3 Before-and-Afters That Prove Any Bad Haircut Can Be Saved
Liz Hagelthorn, 25, wanted to start her new job as an assistant at Twitter in Palo Alto, California, with a fresh style. So two weeks before her first day, she went to a local salon for a trim of her midlength hair and a few layers around her face. She ended up with a look she describes as "a Carol Brady—Gene Simmons hybrid—somehow it's both a bob and a mullet."
When she saw the finished results in the salon mirror, she cried.
The Counseling Session
According to Garnier celebrity stylist Tommy Buckett, Hagelthorn's problem was wildly uneven layers created with a flagrant disregard for blending. What makes the style especially egregious are its extremes: short pieces on top that form a bouffantlike helmet and long, stringy layers at the bottom that give it that '80s hair-metal vibe. Undaunted, Buckett got down to business, transforming Hagelthorn's shaggy style into an "edgy Debbie Harry bob."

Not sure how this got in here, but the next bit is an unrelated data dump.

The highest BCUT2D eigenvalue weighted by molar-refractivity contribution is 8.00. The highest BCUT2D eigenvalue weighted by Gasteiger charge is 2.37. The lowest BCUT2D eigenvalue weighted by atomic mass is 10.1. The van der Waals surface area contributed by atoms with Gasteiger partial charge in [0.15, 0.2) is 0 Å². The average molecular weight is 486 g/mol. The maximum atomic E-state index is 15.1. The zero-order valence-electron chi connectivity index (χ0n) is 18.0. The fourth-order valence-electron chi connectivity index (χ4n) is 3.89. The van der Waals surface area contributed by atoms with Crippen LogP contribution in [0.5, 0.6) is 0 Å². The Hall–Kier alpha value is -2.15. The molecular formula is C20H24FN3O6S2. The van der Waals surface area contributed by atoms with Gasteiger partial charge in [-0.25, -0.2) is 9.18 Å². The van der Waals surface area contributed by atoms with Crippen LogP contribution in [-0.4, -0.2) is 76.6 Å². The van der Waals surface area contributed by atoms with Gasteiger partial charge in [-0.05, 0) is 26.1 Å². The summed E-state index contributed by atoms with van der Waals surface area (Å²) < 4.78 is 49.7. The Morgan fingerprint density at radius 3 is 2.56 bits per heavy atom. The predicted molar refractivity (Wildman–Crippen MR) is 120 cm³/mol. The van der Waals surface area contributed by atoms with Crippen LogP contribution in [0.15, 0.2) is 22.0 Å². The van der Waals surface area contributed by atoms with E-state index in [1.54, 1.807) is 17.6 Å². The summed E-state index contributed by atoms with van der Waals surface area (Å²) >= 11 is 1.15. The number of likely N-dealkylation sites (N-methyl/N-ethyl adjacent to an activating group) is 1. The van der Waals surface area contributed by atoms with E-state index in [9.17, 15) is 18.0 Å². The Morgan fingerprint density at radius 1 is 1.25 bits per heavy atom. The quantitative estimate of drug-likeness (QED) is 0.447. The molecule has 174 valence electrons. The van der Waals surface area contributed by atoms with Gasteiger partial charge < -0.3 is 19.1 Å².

The Happy Outcome
Hagelthorn, who had never worn her hair this short, adores her new cut. "My style is more modern now, and it really suits me."
Tommy Buckett cut five inches off the back and one inch from the sides, so the overall length was less jarring with the short front sections. "This will make the cut easier to grow out," he says.
Once the longest layers were gone and the cut was more balanced, Buckett thinned some weight from the top to make it lighter there and fuller on the sides. "Liz didn't need any more layers," he says. "But she did need to blend the ones she had so they didn't seem like separate haircuts."
To complement the choppiness on the top, Buckett made all the ends more piecey by cutting into the hair shaft at an angle. A hit of texture spray accentuated the "lived-in look."